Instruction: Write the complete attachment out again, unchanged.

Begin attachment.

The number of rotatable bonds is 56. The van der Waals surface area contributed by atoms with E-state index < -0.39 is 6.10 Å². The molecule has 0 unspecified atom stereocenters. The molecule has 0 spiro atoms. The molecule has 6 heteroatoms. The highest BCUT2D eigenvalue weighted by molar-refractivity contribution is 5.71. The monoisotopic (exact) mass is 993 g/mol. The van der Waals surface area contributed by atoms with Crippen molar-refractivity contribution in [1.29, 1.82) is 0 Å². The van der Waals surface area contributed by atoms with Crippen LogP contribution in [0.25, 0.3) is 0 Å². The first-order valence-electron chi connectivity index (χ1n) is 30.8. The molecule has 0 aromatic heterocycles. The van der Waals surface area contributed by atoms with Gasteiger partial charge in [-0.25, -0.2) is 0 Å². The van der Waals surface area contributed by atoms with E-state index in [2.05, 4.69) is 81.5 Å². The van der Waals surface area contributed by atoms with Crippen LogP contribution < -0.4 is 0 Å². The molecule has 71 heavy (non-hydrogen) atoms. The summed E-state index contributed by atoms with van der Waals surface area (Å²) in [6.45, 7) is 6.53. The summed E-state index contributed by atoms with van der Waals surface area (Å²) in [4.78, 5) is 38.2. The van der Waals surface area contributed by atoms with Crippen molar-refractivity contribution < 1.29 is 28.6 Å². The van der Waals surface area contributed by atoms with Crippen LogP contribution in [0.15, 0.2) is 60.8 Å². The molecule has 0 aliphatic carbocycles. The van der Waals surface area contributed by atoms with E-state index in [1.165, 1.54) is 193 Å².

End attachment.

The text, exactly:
The number of rotatable bonds is 56. The van der Waals surface area contributed by atoms with E-state index < -0.39 is 6.10 Å². The molecule has 0 unspecified atom stereocenters. The molecule has 0 spiro atoms. The molecule has 6 heteroatoms. The highest BCUT2D eigenvalue weighted by molar-refractivity contribution is 5.71. The monoisotopic (exact) mass is 993 g/mol. The van der Waals surface area contributed by atoms with Crippen molar-refractivity contribution in [1.29, 1.82) is 0 Å². The van der Waals surface area contributed by atoms with Crippen LogP contribution in [0.25, 0.3) is 0 Å². The first-order valence-electron chi connectivity index (χ1n) is 30.8. The molecule has 0 aromatic heterocycles. The van der Waals surface area contributed by atoms with Gasteiger partial charge in [-0.25, -0.2) is 0 Å². The van der Waals surface area contributed by atoms with E-state index in [2.05, 4.69) is 81.5 Å². The van der Waals surface area contributed by atoms with Crippen LogP contribution < -0.4 is 0 Å². The molecule has 71 heavy (non-hydrogen) atoms. The summed E-state index contributed by atoms with van der Waals surface area (Å²) in [6.45, 7) is 6.53. The summed E-state index contributed by atoms with van der Waals surface area (Å²) in [4.78, 5) is 38.2. The van der Waals surface area contributed by atoms with Crippen molar-refractivity contribution < 1.29 is 28.6 Å². The van der Waals surface area contributed by atoms with Crippen LogP contribution in [0.15, 0.2) is 60.8 Å². The molecule has 0 aliphatic carbocycles. The van der Waals surface area contributed by atoms with E-state index in [1.165, 1.54) is 193 Å².